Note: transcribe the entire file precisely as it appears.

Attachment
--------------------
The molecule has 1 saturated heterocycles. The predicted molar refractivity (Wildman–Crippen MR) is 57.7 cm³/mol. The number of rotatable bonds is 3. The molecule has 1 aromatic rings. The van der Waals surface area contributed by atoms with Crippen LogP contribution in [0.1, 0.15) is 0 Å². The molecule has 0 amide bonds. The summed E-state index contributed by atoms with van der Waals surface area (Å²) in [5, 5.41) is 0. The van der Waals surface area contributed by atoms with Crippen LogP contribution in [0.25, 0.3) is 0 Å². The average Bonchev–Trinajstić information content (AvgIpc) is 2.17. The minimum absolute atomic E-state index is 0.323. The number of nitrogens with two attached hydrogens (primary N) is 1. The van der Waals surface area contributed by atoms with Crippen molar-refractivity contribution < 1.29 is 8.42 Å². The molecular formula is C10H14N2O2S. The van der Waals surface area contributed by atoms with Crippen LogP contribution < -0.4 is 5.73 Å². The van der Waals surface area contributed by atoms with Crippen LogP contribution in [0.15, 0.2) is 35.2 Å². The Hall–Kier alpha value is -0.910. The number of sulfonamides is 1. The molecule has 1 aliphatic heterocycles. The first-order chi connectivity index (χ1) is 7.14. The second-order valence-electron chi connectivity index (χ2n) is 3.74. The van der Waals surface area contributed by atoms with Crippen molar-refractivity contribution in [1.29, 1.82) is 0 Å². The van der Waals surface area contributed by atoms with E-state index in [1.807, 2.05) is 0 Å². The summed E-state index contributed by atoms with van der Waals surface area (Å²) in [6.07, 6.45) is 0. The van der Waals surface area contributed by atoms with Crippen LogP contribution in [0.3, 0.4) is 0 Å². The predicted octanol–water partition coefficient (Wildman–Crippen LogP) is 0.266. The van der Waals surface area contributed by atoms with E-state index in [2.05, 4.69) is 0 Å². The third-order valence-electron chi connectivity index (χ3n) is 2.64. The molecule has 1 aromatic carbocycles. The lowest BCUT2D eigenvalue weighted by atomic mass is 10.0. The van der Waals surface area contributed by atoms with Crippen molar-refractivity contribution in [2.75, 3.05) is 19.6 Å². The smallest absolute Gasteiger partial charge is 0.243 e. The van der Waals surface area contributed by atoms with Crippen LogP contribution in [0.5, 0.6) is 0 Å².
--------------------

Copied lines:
The molecule has 1 saturated heterocycles. The predicted molar refractivity (Wildman–Crippen MR) is 57.7 cm³/mol. The number of rotatable bonds is 3. The molecule has 1 aromatic rings. The van der Waals surface area contributed by atoms with Crippen LogP contribution in [0.1, 0.15) is 0 Å². The molecule has 0 amide bonds. The summed E-state index contributed by atoms with van der Waals surface area (Å²) in [5, 5.41) is 0. The van der Waals surface area contributed by atoms with Crippen LogP contribution in [0.25, 0.3) is 0 Å². The average Bonchev–Trinajstić information content (AvgIpc) is 2.17. The minimum absolute atomic E-state index is 0.323. The number of nitrogens with two attached hydrogens (primary N) is 1. The van der Waals surface area contributed by atoms with Crippen molar-refractivity contribution < 1.29 is 8.42 Å². The molecular formula is C10H14N2O2S. The van der Waals surface area contributed by atoms with Crippen LogP contribution < -0.4 is 5.73 Å². The van der Waals surface area contributed by atoms with Crippen LogP contribution in [0.15, 0.2) is 35.2 Å². The Hall–Kier alpha value is -0.910. The number of sulfonamides is 1. The molecule has 1 aliphatic heterocycles. The first-order chi connectivity index (χ1) is 7.14. The second-order valence-electron chi connectivity index (χ2n) is 3.74. The van der Waals surface area contributed by atoms with Crippen molar-refractivity contribution in [1.29, 1.82) is 0 Å². The van der Waals surface area contributed by atoms with E-state index in [1.807, 2.05) is 0 Å². The summed E-state index contributed by atoms with van der Waals surface area (Å²) in [6.07, 6.45) is 0. The van der Waals surface area contributed by atoms with Crippen LogP contribution in [0.3, 0.4) is 0 Å². The predicted octanol–water partition coefficient (Wildman–Crippen LogP) is 0.266. The van der Waals surface area contributed by atoms with E-state index in [2.05, 4.69) is 0 Å². The third-order valence-electron chi connectivity index (χ3n) is 2.64. The molecule has 1 aromatic carbocycles. The lowest BCUT2D eigenvalue weighted by atomic mass is 10.0. The van der Waals surface area contributed by atoms with Crippen molar-refractivity contribution in [2.75, 3.05) is 19.6 Å². The smallest absolute Gasteiger partial charge is 0.243 e. The van der Waals surface area contributed by atoms with Crippen LogP contribution in [0.5, 0.6) is 0 Å².